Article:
Page:Popular Science Monthly Volume 13.djvu/174

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uncovering the head has become an expression of respect due even to a laborer on entering his cottage.


These last facts suggest a needful addition to the argument. Something more must be said respecting the way in which all kinds of obeisances between equals have thus resulted by diffusion from obeisances which originally expressed surrender to a conqueror and submission to a ruler.

Proof has been given that rhythmical muscular movements, naturally signifying joy, such as jumping, clapping the hands, and even drumming the ribs with the elbows, become simulated signs of joy used to propitiate a king, when joined with attitudes expressing subjection. These simulated signs of joy become civilities where there is no difference of rank. According to Grant, "when a birth took place in the Toorkee camp. . . . women assembled to rejoice at the door of the mother, by clapping their hands, dancing, and shouting. Their dance consisted in jumping in the air, throwing out their legs in the most uncouth manner, and flapping their sides with their elbows." And then, where circumstances permit, such marks of consideration become mutual. Bosman tells us that on the Slave Coast, "when two persons of equal condition meet each other, they fall both down on their knees together, clap hands, and mutually salute, by wishing each other a good day." And cases occur where, between friends, there is reciprocity of compliment even by prostration. Among the Mosquitos, says Bancroft, "one will throw himself at the feet of another, who helps him up, embraces him, and falls down in his turn to be assisted up and comforted with a pressure." Such extreme instances yield verifications, if there need any, of the conclusion that the mutual bows, and courtesies, and unhattings, among ourselves, are remnants of the original prostrations and strippings of the captive.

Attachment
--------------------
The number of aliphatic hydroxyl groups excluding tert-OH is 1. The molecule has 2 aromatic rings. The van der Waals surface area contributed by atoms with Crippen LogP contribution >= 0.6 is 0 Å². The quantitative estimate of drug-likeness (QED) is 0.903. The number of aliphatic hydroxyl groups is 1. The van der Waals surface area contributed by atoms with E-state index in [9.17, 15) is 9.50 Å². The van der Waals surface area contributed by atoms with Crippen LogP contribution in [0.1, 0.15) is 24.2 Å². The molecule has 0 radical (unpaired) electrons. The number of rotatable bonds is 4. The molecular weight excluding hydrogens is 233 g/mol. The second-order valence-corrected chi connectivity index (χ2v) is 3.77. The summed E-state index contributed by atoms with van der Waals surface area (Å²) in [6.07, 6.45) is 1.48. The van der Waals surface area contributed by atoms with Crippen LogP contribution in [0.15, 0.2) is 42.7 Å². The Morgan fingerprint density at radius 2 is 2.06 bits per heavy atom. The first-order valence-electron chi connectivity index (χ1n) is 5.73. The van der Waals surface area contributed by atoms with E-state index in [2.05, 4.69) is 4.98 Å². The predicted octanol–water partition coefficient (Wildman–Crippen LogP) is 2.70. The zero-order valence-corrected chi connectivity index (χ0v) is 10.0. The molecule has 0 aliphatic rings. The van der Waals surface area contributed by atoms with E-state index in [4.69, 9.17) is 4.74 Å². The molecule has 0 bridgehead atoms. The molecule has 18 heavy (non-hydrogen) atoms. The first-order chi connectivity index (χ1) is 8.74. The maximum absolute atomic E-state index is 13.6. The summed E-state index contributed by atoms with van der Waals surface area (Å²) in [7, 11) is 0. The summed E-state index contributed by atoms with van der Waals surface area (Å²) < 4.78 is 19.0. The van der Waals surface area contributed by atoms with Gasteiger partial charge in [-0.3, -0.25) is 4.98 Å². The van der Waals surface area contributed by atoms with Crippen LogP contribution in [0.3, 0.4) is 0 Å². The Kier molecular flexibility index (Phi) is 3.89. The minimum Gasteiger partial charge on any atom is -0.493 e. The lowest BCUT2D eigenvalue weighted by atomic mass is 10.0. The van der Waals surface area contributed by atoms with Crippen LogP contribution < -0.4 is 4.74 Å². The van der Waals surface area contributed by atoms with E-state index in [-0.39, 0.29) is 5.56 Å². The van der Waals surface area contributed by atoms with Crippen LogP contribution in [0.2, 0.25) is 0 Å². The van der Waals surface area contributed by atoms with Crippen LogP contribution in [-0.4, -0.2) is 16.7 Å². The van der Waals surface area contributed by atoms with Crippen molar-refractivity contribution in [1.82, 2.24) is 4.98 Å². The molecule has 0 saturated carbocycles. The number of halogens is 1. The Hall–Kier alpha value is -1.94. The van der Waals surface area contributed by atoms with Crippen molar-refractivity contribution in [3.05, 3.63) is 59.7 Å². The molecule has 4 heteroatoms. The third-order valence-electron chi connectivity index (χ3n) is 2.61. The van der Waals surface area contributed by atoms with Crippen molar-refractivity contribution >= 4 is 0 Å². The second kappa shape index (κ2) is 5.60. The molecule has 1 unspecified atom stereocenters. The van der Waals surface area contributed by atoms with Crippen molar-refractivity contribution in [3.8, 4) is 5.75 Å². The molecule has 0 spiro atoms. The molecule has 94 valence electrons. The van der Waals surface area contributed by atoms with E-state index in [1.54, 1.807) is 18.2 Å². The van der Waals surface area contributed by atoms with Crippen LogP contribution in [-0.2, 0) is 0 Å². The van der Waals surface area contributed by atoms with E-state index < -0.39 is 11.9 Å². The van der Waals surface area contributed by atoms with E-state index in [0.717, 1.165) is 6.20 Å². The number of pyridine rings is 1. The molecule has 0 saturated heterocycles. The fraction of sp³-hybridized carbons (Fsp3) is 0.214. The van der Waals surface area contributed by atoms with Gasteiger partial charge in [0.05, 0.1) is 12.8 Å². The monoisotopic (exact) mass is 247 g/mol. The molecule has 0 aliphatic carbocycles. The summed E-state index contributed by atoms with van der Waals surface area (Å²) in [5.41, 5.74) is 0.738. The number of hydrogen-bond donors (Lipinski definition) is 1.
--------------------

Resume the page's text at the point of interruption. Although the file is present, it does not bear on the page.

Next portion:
But I give these instances chiefly as introducing the interpretation of a still more familiar observance. Already I have named the fact that between polite Arabs the offer of an inferior to kiss a superior's hand is resisted by the superior if he is condescending, and that the conflict ends by the inferior kissing his own hand to the other; and here, from Niebuhr, is an account of a nearly-allied usage:

"Two Arabs of the desert meeting, shake hands more than ten times. Each kisses his own hand, and still repeats the question, 'How art thou?'. . . . In Yemen, each does as if he wished the other's hand, and draws back his own to avoid receiving the same honor. At length, to end the contest, the eldest of the two suffers the other to kiss his fingers."

Have we not here, then, the origin of shaking hands? If of two persons each wishes to make an obeisance to the other by kissing his hand, and each refuses out of compliment to have his own hand kissed, what will happen? Just as when leaving a room, each of two persons, pro-